Boris Johnson’s ethics adviser Lord Christopher Geidt has resigned because the prime minister put him in an “impossible and odious position”.
Geidt’s resignation letter states Johnson proposed violating the ministerial code and that he had been on the brink of resigning as the prime minister’s ethic’s adviser over the law-breaking in Downing Street during Partygate.
The former private secretary to the Queen stepped down yesterday (June 16) but his letter to the PM was not released until today. In it, Geidt said his advice had been sought this week on an issue regarding the steel industry that he believed would amount to a deliberate breach of the ministerial code.
“This request has placed me in an impossible and odious position,” wrote Geidt, adding: “The idea that a prime minister might to any degree be in the business of deliberately breaching his own code is an affront.
“A deliberate breach, or even an intention to do so, would be to suspend the provisions of the Code to suit a political end. This would make a mockery not only of respect for the Code but licence the suspension of its provisions in governing the conduct of Her Majesty’s Ministers.
“I can have no part in this.
“Because of my obligation as a witness in Parliament, this is the first opportunity I have had to act on the Government’s intentions. I therefore resign from this appointment with immediate effect.”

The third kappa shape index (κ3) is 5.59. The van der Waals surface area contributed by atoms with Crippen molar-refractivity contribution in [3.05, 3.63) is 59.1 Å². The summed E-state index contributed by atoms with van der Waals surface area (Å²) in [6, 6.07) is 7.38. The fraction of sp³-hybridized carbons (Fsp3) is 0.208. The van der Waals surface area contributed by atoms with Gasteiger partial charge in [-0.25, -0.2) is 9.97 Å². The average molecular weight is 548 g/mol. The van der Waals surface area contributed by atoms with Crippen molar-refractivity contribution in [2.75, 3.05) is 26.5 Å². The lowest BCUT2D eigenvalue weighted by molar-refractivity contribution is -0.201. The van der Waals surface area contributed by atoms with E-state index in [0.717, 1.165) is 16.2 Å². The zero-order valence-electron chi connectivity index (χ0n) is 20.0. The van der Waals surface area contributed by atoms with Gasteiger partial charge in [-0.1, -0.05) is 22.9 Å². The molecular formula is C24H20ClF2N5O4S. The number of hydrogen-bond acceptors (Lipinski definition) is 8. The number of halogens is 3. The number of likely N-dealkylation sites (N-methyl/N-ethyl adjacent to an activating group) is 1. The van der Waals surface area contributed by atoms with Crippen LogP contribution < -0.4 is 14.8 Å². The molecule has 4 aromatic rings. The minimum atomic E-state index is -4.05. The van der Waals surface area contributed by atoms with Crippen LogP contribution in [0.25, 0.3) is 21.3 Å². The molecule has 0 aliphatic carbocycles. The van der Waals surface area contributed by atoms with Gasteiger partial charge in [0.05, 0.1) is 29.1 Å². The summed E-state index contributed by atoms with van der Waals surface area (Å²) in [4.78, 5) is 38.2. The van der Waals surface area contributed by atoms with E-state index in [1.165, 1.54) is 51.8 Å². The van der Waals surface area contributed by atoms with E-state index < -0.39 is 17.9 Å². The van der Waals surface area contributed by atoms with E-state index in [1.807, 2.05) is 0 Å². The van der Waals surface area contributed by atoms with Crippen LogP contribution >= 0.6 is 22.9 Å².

Second ethics adviser to quit in under 2 years
The ministerial code requires ministers to comply with the law. Johnson recently rewrote the code. Geidt is Johnson’s second ethics adviser to quit inside less than two years.
In his letter to the PM, Geidt also noted his disappointment over Johnson’s failure to give a “fuller” account relating to criticism in the Sue Gray report.
Responding to Geidt’s resignation, Johnson wrote that he was “sorry” to receive the letter which “came as a surprise.”
The prime minister claimed his intention over the trade issue around steel regards “protecting a crucial industry” which would “suffer material harm” without the imposition of tariffs to protect it.
Johnson claims such a stance “would be in line with our domestic law but might be seen to conflict with our obligations under the WTO (World Trade Organisation].”
Number 10 has moved to limit to the political damage caused to the prime minister by the resignation of another ethics adviser.
The Financial Times quotes a “Downing Street figure” saying colleagues are sceptical about Geidt’s “excuse for quitting”, with the insider saying: “I think this is a contrived protest for resignation, it seems like a disingenuous reason, I’m presuming he has resigned over something else.”
Geidt’s predecessor, Sir Alex Allan stepped down in November 2020 form the role as Johnson’s ethics adviser after the prime minister failed to publish a critical report about home secretary Priti Patel’s bullying.